Copyright ©2010 by Paul Niquette. All rights reserved.
sport of Drag
takes place at hundreds of dragstrips all over the
with a complicated handicapping system that enforces
dragsters compete in hundreds of categories, including:
Car, Top Fuel
Pairs of vehicles and their drivers accelerate
side-by-side in elimination
heats over a straight course of one-quarter mile (1,320
feet, 400 meters) starting
from a standing stop. As each run is completed,
spectators with a view
of the finish-line can readily ascertain the
winner. All that matters
is which car reaches the finish line first -- not
necessarily at the highest
as some people assume.
Drag races are completed in less than a third of a minute, with some runs finishing in under five seconds! Solvers are invited to take notice of the exclamation point at the end of the previous sentence and the next one. To complete the course in under five seconds at constant speed, a vehicle would need to cruise at 180 mph!Oh sure, the speeds of both cars are measure by speed-traps at the finish line and announced ceremoniously over the public address system along with the winning time for the run. However, speed does not determine the winner, only time. Accordingly, sophisticated solvers will be pleased to observe that Drag Racing puts time in the numerator.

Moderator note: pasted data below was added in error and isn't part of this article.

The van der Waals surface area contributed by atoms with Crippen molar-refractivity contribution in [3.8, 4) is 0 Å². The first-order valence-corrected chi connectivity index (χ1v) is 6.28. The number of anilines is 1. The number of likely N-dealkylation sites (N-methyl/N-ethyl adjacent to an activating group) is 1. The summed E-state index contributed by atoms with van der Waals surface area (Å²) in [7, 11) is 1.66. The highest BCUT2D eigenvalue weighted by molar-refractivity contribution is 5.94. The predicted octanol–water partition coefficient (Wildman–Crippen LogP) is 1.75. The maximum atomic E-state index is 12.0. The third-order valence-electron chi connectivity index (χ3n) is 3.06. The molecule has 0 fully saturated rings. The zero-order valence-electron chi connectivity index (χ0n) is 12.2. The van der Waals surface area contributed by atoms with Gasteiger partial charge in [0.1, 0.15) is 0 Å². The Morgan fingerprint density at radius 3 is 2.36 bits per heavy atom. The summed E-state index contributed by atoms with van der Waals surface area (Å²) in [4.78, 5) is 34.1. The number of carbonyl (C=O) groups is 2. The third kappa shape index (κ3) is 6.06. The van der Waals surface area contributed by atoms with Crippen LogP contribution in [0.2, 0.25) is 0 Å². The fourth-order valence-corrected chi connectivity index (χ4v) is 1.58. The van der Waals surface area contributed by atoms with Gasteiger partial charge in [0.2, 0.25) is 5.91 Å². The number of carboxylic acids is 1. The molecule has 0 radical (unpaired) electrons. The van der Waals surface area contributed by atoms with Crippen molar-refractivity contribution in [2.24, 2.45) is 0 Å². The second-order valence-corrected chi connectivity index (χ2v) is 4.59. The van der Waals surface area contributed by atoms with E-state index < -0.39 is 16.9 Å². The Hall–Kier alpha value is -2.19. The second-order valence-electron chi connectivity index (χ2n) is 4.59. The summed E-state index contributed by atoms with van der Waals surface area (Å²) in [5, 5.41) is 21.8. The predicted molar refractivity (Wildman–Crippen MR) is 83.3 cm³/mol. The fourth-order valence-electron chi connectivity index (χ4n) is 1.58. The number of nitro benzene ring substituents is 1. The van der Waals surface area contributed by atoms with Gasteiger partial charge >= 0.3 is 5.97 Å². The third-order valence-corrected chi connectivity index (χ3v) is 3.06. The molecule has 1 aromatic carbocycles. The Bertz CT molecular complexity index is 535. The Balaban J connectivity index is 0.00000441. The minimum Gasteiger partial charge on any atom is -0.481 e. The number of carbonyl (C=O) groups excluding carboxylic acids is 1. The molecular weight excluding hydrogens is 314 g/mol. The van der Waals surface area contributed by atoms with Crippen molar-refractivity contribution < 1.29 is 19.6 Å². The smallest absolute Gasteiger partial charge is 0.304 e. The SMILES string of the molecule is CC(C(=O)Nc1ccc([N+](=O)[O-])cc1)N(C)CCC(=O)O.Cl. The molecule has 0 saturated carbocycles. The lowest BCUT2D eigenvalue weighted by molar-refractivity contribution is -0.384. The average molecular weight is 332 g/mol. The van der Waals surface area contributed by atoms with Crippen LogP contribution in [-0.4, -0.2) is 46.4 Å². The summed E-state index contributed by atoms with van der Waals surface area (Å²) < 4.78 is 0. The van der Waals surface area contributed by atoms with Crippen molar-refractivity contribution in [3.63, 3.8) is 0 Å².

The photograph below depicts a typical heat featuring Top Fuel Dragsters part-way along the race-course.
The car in the right lane appears to be leading and, if able to maintain that lead all the way to the finish line, will win the heat. Nevertheless, it is possible that the car in the left lane is actually traveling faster and will post a higher speed than the winner upon reaching the end of quarter-mile run. The World's Fastest Dragster puzzle will explore this speed / time anomaly.
Finishing speeds range all the way up to over 300 mph. Faster vehicles must deploy parachute(s) to slow down immediately after completing each run. Then, too, aerodynamic forces play an important role in drag racing, as witness the inverted wings both front and rear that apply thousands of pounds of "down-force" for improved traction at high speed, much like spoilers on an airliner rolling out on the runway.
On September 14, 2008 in Concord, North Carolina, Tony Schumacher, who has been sponsored for several years by the U.S. Army, became the winningest Top Fuel driver in the history of National Hot Rod Association, breaking and setting records. He was the first driver to exceed 330 mph in competition and has actually reached 337.58 mph.
One prominent reference
reports that the World's
covered the quarter-mile in 4.45
attained a terminal speed of 329
miles per hour.
In reality, drag racing is about acceleration.
Accordingly, we can
= time for the quarter-mile,
v = terminal velocity, and a
= peak acceleration,